Jeb Bush and Mitt Romney face big trouble in Iowa – influential conservatives have had enough of them.
Disdain for the party’s center-right powerhouses, who are both considering seeking the 2016 Republican presidential nominations, could have implications well beyond the nation’s first caucus state.
Iowa conservatives mirror the views of like-minded activists nationwide, and having the party’s vocal right wing blasting away could stagger either candidate throughout 2016. And it’s uncertain conservatives would actively work in a general election for Romney, the 2012 Republican presidential nominee, or Bush, the former Florida governor.
“This could be a big problem,” said Craig Robinson, editor-in-chief of theIowaRepublican.com, a partisan web site.
With its townhall-like precinct caucuses the first test of the nomination next winter, Iowa usually winnows the field of a party’s nomination contest and previews campaign styles and weaknesses. Just ask the Romneys and Bushes. The families have had a candidate in five competitive caucuses since 1980, and in all but one instance, the outcome foreshadowed the future.
George H. W. Bush was a barely-known former CIA director in 1980 when he stunned the political world by topping Ronald Reagan. Though Reagan would win the nomination, Bush showed enough strength to become Reagan’s running mate.
Bush faltered in Iowa in 1988 when he ran for the nomination a second time, this time as the sitting vice president. finishing third behind Kansas neighbor Bob Dole and evangelist Pat Robertson. The caucus prodded Bush to run a tougher campaign, and he went on to win the nomination and the White House.
In 2000, his son cemented his standing as the candidate to beat with a big victory over magazine editor Steve Forbes.
Today, memories of Romney’s previous efforts dog him. “He’s a proven loser,” said John Eggen, a Des Moines air conditioning and heating contractor.
Another campaign, he said, would mean more debate over the 2006 Massachusetts health care law that Romney approved when governor. It’s considered the model for the 2010 federal health care law Republicans hate.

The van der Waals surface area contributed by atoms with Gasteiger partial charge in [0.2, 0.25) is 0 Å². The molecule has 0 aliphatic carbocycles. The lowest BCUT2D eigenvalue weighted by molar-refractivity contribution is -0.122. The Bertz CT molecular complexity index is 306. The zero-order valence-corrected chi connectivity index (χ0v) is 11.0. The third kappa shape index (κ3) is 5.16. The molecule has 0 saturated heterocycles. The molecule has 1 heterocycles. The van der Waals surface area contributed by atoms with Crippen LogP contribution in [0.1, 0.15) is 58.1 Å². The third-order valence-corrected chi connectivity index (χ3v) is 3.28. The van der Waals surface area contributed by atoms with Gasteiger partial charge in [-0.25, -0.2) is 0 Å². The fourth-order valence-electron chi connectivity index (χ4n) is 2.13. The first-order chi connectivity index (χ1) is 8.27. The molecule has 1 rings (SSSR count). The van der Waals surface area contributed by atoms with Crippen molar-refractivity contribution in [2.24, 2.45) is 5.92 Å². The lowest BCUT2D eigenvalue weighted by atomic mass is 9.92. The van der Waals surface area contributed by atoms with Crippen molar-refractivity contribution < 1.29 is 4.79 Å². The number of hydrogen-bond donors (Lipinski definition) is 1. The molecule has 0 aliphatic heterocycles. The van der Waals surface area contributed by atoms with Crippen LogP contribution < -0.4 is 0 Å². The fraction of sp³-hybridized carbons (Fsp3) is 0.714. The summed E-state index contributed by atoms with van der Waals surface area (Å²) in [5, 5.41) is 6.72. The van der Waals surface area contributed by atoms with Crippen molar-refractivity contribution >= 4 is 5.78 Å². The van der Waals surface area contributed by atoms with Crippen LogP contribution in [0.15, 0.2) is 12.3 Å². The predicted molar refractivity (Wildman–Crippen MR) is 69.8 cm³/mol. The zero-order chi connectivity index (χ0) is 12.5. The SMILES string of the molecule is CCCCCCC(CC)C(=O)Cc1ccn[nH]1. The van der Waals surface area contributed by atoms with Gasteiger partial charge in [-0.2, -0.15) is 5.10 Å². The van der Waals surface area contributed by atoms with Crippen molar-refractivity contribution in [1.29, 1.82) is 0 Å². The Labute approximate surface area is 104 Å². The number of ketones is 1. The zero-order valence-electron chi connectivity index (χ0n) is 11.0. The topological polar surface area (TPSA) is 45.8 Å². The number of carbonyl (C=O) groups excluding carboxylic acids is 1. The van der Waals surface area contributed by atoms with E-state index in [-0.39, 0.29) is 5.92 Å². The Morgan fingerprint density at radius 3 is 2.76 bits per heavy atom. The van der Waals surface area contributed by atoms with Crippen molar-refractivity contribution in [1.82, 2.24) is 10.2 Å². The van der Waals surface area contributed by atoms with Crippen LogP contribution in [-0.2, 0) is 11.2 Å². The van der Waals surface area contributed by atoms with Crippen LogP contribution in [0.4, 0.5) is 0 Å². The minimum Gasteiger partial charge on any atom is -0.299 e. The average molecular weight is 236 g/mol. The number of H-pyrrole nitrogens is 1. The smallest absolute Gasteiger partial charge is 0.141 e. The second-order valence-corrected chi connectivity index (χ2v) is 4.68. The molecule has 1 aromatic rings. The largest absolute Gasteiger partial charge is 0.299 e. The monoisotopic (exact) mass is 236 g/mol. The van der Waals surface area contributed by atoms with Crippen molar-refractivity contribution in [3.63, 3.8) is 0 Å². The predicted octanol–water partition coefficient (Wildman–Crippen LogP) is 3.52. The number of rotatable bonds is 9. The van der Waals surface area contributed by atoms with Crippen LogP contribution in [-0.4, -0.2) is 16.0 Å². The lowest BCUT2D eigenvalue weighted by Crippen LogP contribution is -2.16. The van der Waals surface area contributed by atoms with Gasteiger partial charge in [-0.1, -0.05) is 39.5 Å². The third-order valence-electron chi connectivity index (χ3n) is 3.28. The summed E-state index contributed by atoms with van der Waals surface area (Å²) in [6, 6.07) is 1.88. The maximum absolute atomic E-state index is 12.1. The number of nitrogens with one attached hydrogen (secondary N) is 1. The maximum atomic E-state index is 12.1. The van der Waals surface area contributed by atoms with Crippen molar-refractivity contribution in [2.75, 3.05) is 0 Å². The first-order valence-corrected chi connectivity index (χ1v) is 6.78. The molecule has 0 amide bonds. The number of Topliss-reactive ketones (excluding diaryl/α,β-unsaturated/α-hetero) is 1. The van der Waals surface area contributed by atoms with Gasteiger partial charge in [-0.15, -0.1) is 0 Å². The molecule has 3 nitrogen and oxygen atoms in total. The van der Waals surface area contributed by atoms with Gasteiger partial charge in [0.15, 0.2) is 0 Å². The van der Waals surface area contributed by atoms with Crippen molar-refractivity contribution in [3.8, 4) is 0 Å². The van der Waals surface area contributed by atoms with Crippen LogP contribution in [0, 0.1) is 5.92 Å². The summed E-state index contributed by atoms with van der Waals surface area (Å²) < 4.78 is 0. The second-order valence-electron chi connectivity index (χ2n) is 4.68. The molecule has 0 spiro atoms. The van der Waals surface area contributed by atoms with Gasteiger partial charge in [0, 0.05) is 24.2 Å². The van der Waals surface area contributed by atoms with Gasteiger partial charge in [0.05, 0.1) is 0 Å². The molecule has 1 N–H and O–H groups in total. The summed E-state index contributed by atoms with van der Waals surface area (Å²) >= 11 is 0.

Bush is also yesterday’s candidate, said Sabrina Graves, a stay-at-home mother from Blue Grass. Bush’s support for Common Core educational standards, which many conservatives view as big government reaching too far into local education, also gets slammed.
“I don’t know what is worse, nominating someone merely because he’s been nominated twice before or nominating a liberal supporter of Common Core because he has a familiar name,” asked former New Hampshire House Speaker Bill O’Brien, who spoke at a day-long conservative forum in Iowa Saturday featuring a long list of potential presidential candidates.
Romney and Bush did not attend. Bush, who last week spoke at length with the Iowa Republican chairman and hinted at a White House bid, cited a scheduling conflict. A spokesman for Romney did not respond to a request for comment.
Some of Saturday’s loudest cheers came when businessman Donald Trump fired away. “It can’t be Mitt because Mitt ran and failed,” Trump said, adding “the last thing we need is another Bush.”
The audience was largely hardcore conservatives, the crowd that boosted former Arkansas Gov. Mike Huckabee, also a Baptist preacher, in 2008 and former Pennsylvania Sen. Rick Santorum, a hero of the Christian right, four years later. Both won the Iowa caucus.
They watched Romney market himself as a fierce conservative in 2012, but never quite bought it. Saturday, they saw New Jersey Gov. Chris Christie, another moderate favorite, argue he’s a true conservative.
“If the values I’m fighting for everyday in New Jersey and all across this country are not consistent with your values, then why would I keep coming back? I wouldn’t,” he said. Reaction was spotty.
The conservatives say they’ve had enough of nominees with appeal to independent and more moderate voters.
“We are tired of being told who our candidates should be,” said Donna Robinson, a Marengo saleswoman. “They say they’re conservative, then they run to the middle.”
The right wants new faces and new ideas. They were particularly impressed Saturday with Wisconsin Gov. Scott Walker, 47, and Sen. Ted Cruz of Texas, 44.
“He has a proven record and he’s young,’’ said Eggen of Walker.
They also like people without lengthy political resumes. That’s why retired neurosurgeon Ben Carson and former business executive Carly Fiorina got warm receptions.
“People who have been in and around government and politics for their entire lives may no longer be able to see the truth: our government must be fundamentally reformed,” Fiorina said.
The conservatives loved it. Romney and Bush? “They’re all cronies,” said Graves. “I want someone this time who’s not a politician.”